“One of the main reasons we adopted our son from Korea was so we don't ever have to worry about the reunion stuff…”
|Photo Credit: Okasafa, Flickr|
This was said to me earlier this year by an acquaintance I hadn’t connected with since college. A mutual friend had forwarded one of my blog posts to her and she wrote a note and sent it to me in response. The topic of my post was navigating the challenges of reunion. Her reaction to what I wrote was that she was grateful she would never have to deal with her son reuniting with his original family because she and her husband adopted from Korea.
Did I say how unsettled I was about this comment at the time? No.
I figured it was pointless.
Most people with this kind of rationale don’t wake up until something happens where they have no other option.
I could have told her about a transracial internationally adopted 20-something who is a member of Adoptee Restoration Tampa Bay.*
I could have told her that this adoptee has adoptive parents who thought the same thing – that odds of reunion were slim because they had adopted her from Africa.
I could have told her what a shock it was to the adoptive parents when their daughter saved all her money during the summer to go back to Africa...with her boyfriend accompanying her.
I could have told her that once they arrived, the adoptee and her boyfriend knocked on doors from morning to night in the village where she was born, searching for her original mother.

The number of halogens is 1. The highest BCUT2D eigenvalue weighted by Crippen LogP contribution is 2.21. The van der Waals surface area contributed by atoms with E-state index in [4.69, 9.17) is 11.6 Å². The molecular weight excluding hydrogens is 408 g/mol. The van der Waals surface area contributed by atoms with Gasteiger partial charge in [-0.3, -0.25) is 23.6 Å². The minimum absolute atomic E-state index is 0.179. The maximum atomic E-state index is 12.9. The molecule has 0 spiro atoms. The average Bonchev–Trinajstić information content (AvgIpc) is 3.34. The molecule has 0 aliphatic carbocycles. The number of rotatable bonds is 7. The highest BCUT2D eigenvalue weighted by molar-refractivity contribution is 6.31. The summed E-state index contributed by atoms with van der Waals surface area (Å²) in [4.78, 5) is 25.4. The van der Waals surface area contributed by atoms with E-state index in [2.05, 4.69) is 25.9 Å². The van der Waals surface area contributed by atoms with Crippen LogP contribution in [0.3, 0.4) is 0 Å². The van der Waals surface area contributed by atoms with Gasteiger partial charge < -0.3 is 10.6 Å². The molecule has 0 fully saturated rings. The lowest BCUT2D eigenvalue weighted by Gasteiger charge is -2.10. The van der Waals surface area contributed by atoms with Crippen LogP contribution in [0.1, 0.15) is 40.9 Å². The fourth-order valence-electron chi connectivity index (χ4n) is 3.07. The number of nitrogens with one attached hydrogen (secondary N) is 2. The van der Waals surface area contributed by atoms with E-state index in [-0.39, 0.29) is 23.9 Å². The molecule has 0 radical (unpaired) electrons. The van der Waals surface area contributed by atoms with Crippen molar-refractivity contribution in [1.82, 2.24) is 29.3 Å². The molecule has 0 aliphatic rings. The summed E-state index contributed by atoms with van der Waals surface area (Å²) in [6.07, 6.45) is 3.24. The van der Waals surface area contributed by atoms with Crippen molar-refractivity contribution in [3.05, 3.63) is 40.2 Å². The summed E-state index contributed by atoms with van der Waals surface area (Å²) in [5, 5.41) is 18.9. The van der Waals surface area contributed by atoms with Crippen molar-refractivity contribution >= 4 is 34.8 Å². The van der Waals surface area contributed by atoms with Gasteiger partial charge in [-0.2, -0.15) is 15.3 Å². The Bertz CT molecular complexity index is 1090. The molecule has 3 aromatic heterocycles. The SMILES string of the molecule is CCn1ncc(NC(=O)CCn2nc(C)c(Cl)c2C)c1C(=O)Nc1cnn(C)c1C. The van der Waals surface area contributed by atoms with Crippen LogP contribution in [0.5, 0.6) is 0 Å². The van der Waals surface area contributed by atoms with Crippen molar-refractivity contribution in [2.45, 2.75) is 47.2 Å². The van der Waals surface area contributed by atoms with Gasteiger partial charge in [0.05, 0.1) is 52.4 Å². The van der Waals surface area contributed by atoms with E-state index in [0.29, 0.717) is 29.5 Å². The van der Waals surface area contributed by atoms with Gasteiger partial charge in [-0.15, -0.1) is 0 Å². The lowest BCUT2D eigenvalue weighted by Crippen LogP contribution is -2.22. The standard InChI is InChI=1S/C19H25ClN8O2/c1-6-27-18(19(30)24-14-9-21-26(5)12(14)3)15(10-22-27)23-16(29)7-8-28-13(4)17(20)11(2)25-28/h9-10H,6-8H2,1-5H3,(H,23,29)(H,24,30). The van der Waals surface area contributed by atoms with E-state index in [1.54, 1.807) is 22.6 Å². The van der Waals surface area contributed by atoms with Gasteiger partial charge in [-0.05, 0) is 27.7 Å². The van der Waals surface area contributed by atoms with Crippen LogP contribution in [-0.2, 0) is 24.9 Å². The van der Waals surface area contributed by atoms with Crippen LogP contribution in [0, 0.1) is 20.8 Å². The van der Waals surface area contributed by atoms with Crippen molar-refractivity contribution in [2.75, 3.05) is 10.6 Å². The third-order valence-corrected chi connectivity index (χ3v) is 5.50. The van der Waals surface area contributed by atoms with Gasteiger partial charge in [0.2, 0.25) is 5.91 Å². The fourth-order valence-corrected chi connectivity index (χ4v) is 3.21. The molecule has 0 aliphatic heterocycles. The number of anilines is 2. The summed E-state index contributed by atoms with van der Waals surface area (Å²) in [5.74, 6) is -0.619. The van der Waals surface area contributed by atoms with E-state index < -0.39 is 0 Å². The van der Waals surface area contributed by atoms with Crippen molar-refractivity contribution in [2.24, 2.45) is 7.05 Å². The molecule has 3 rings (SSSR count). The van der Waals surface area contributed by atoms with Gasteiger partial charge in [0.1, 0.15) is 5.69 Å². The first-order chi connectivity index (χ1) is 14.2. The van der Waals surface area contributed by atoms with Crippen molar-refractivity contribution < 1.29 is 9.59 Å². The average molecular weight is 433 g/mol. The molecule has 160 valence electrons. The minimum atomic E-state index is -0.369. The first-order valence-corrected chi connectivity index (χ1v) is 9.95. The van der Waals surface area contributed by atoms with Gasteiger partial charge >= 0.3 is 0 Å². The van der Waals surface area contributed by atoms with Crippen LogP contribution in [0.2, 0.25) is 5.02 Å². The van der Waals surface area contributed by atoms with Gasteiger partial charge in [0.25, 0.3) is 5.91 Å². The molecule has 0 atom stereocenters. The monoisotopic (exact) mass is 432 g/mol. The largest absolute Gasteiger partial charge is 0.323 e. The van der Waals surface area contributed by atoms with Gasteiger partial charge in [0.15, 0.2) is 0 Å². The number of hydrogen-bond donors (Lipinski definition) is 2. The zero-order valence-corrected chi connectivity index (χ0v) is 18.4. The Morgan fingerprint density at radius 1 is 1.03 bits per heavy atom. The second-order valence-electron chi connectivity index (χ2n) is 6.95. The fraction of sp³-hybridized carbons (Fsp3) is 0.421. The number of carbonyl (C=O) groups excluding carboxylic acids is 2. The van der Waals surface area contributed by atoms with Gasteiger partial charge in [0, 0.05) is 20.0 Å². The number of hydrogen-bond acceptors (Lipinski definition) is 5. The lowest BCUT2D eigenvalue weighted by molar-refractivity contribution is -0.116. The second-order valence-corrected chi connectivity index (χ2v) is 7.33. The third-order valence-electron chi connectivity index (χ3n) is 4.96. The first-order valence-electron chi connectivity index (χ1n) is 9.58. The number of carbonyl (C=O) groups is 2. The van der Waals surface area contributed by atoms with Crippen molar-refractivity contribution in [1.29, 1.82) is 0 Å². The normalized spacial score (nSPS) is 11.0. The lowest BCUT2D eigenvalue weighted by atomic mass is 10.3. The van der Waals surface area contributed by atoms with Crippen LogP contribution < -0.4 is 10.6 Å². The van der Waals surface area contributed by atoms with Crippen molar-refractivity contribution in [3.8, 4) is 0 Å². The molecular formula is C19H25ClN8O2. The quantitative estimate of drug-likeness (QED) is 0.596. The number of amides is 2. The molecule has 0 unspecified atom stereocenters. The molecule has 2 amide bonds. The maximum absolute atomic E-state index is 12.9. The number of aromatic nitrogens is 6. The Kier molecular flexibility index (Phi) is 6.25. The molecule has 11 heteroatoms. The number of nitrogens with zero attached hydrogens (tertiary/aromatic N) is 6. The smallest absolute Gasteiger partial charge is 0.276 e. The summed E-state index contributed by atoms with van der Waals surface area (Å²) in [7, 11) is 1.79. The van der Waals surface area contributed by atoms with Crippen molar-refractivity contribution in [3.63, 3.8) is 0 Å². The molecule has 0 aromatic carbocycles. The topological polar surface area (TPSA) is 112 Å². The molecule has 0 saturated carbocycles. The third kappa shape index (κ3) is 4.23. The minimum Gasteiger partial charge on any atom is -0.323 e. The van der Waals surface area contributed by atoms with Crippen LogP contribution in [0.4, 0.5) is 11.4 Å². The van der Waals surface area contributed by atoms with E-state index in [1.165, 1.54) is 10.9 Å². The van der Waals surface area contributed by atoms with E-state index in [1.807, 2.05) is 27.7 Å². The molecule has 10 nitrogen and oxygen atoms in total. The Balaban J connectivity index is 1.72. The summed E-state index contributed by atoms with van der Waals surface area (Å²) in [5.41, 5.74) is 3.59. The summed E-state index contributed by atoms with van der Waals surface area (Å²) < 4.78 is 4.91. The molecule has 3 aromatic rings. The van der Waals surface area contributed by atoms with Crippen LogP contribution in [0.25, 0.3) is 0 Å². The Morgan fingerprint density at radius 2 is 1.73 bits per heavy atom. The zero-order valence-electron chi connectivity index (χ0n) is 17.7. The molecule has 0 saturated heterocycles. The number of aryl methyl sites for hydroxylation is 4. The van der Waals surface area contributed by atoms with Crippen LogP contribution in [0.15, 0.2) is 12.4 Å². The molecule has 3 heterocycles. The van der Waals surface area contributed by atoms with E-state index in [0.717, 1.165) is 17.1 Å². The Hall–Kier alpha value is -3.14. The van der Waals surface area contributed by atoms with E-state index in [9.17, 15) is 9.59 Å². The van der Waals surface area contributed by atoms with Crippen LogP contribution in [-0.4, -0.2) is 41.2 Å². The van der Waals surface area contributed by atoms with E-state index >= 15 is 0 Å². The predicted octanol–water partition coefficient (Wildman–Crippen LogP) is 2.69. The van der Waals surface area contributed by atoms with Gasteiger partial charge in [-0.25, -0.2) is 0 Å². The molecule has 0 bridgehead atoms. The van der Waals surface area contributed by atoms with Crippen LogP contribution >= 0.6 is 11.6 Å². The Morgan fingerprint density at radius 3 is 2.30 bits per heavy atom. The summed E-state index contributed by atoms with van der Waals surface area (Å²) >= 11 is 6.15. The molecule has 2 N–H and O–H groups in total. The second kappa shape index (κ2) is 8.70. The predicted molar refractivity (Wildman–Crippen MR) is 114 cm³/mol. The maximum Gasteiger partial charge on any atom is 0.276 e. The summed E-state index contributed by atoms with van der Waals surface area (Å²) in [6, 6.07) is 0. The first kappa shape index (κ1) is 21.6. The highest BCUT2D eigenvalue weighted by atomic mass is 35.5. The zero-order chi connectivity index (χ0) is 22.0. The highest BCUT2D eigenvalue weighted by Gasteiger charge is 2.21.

I could have told her they plan to do the same thing, over and over again until they have success, saying they will NEVER give up.
I could have told her about another friend, adopted from Korea, who has found her original mother and father and has visited them there.
I could have told her that she longs for Korea, daily.
I could have told her that my friend scrapes money together to pay for interpreters on a monthly basis, doing whatever it takes to connect with her family in Korea.
I could have told her how bewildering this is for my friend's adoptive parents, who never imagined these things happening.
I could have told her that this story is repeated countless times.
No, not every time.
But many times.
Her son is in elementary school.
Right now he is very quiet. According to her, he hasn’t shared his feelings about adoption one way or another. He evidently has no problems, because, "he never says anything."
I could have shared that in a few years, her little boy may develop into a courageous young adult.
I could have shared that the young man may announce he’s going on a special vacation…somewhere far, far away. Yes, far away from Pennsylvania.
I could have shared all this and more, but I didn’t.
She may find out soon enough.
You blink, and kids grow up, you know.
They grow up and search things out for themselves.
It's possible that she may be faced with a new reality.
It's a reality that adult adoptees have tremendous difficulty getting through to some (emphasis on some, meaning -- not all) adoptive parents who think they know more about adoption than those who actually are adopted.
Sometimes, it's best to let nature take it's course.
Experience is a fantastic educator.
*Some identifying details changed to protect confidentiality of support group member